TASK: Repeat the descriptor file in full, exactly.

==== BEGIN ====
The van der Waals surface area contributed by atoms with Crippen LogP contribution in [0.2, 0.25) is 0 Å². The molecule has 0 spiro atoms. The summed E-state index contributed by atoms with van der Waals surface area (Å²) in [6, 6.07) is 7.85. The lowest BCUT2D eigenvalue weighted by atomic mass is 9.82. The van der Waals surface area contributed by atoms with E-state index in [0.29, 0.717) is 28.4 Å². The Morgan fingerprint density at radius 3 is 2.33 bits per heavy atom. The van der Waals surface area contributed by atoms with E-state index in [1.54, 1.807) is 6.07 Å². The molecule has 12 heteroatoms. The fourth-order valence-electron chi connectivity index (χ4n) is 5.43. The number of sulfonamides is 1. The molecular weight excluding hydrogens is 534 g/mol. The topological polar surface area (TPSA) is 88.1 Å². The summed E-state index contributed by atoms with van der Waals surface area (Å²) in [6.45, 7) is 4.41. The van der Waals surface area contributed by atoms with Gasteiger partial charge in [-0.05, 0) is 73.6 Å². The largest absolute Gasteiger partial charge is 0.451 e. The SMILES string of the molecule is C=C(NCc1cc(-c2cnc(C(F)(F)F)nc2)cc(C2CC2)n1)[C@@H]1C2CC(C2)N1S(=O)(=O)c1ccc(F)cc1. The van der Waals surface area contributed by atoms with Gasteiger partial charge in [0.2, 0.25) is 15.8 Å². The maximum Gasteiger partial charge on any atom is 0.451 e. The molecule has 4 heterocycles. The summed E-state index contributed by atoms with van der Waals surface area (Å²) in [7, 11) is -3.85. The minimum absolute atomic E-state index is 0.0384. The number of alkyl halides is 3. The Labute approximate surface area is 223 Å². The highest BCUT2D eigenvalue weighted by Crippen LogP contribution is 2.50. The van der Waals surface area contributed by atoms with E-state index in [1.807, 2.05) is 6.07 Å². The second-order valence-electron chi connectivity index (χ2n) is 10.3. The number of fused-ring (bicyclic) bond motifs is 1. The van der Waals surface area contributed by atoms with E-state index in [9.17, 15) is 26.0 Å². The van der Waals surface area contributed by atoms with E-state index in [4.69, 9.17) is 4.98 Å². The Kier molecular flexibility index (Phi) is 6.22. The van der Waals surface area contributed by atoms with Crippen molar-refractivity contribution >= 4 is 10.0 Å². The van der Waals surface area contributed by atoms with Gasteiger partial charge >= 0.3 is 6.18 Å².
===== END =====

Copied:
The van der Waals surface area contributed by atoms with Crippen LogP contribution in [0.2, 0.25) is 0 Å². The molecule has 0 spiro atoms. The summed E-state index contributed by atoms with van der Waals surface area (Å²) in [6, 6.07) is 7.85. The lowest BCUT2D eigenvalue weighted by atomic mass is 9.82. The van der Waals surface area contributed by atoms with E-state index in [0.29, 0.717) is 28.4 Å². The Morgan fingerprint density at radius 3 is 2.33 bits per heavy atom. The van der Waals surface area contributed by atoms with E-state index in [1.54, 1.807) is 6.07 Å². The molecule has 12 heteroatoms. The fourth-order valence-electron chi connectivity index (χ4n) is 5.43. The number of sulfonamides is 1. The molecular weight excluding hydrogens is 534 g/mol. The topological polar surface area (TPSA) is 88.1 Å². The summed E-state index contributed by atoms with van der Waals surface area (Å²) in [6.45, 7) is 4.41. The van der Waals surface area contributed by atoms with Gasteiger partial charge in [-0.05, 0) is 73.6 Å². The largest absolute Gasteiger partial charge is 0.451 e. The SMILES string of the molecule is C=C(NCc1cc(-c2cnc(C(F)(F)F)nc2)cc(C2CC2)n1)[C@@H]1C2CC(C2)N1S(=O)(=O)c1ccc(F)cc1. The van der Waals surface area contributed by atoms with Gasteiger partial charge in [0.2, 0.25) is 15.8 Å². The maximum Gasteiger partial charge on any atom is 0.451 e. The molecule has 4 heterocycles. The summed E-state index contributed by atoms with van der Waals surface area (Å²) in [7, 11) is -3.85. The minimum absolute atomic E-state index is 0.0384. The number of alkyl halides is 3. The Labute approximate surface area is 223 Å². The highest BCUT2D eigenvalue weighted by Crippen LogP contribution is 2.50. The van der Waals surface area contributed by atoms with E-state index in [1.807, 2.05) is 6.07 Å². The second-order valence-electron chi connectivity index (χ2n) is 10.3. The number of fused-ring (bicyclic) bond motifs is 1. The van der Waals surface area contributed by atoms with E-state index in [9.17, 15) is 26.0 Å². The van der Waals surface area contributed by atoms with E-state index in [4.69, 9.17) is 4.98 Å². The Kier molecular flexibility index (Phi) is 6.22. The van der Waals surface area contributed by atoms with Crippen molar-refractivity contribution >= 4 is 10.0 Å². The van der Waals surface area contributed by atoms with Gasteiger partial charge >= 0.3 is 6.18 Å².